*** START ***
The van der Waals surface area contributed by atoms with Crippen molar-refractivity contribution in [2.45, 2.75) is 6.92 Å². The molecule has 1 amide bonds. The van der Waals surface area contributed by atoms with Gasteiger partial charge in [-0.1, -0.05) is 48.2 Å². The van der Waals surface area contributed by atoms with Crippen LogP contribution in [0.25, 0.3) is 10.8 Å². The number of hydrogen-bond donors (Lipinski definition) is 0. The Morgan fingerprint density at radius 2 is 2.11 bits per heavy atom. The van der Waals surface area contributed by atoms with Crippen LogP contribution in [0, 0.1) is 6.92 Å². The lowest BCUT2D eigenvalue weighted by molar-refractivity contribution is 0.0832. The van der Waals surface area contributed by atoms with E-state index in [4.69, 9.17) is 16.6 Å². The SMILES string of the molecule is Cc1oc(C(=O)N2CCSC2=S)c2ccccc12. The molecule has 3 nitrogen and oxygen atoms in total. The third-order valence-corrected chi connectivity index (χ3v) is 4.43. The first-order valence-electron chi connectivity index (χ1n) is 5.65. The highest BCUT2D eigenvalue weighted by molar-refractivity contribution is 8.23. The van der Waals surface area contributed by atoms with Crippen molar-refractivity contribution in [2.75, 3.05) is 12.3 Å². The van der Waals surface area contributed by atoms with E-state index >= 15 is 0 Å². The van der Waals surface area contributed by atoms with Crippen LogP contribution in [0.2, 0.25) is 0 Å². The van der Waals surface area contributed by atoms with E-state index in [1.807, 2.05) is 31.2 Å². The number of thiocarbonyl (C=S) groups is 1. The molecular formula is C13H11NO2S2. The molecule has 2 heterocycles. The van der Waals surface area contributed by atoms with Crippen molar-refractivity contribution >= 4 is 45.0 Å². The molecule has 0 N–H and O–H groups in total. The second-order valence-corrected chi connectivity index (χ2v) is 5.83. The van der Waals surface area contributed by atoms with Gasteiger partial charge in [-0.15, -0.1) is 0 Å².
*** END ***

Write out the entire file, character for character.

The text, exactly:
The van der Waals surface area contributed by atoms with Crippen molar-refractivity contribution in [2.45, 2.75) is 6.92 Å². The molecule has 1 amide bonds. The van der Waals surface area contributed by atoms with Gasteiger partial charge in [-0.1, -0.05) is 48.2 Å². The van der Waals surface area contributed by atoms with Crippen LogP contribution in [0.25, 0.3) is 10.8 Å². The number of hydrogen-bond donors (Lipinski definition) is 0. The Morgan fingerprint density at radius 2 is 2.11 bits per heavy atom. The van der Waals surface area contributed by atoms with Crippen LogP contribution in [0, 0.1) is 6.92 Å². The lowest BCUT2D eigenvalue weighted by molar-refractivity contribution is 0.0832. The van der Waals surface area contributed by atoms with E-state index in [4.69, 9.17) is 16.6 Å². The SMILES string of the molecule is Cc1oc(C(=O)N2CCSC2=S)c2ccccc12. The molecule has 3 nitrogen and oxygen atoms in total. The third-order valence-corrected chi connectivity index (χ3v) is 4.43. The first-order valence-electron chi connectivity index (χ1n) is 5.65. The highest BCUT2D eigenvalue weighted by molar-refractivity contribution is 8.23. The van der Waals surface area contributed by atoms with Crippen molar-refractivity contribution in [2.75, 3.05) is 12.3 Å². The van der Waals surface area contributed by atoms with E-state index >= 15 is 0 Å². The van der Waals surface area contributed by atoms with Crippen LogP contribution in [0.2, 0.25) is 0 Å². The van der Waals surface area contributed by atoms with E-state index in [1.807, 2.05) is 31.2 Å². The number of thiocarbonyl (C=S) groups is 1. The molecular formula is C13H11NO2S2. The molecule has 2 heterocycles. The van der Waals surface area contributed by atoms with Crippen molar-refractivity contribution >= 4 is 45.0 Å². The molecule has 0 N–H and O–H groups in total. The second-order valence-corrected chi connectivity index (χ2v) is 5.83. The van der Waals surface area contributed by atoms with Gasteiger partial charge in [-0.15, -0.1) is 0 Å².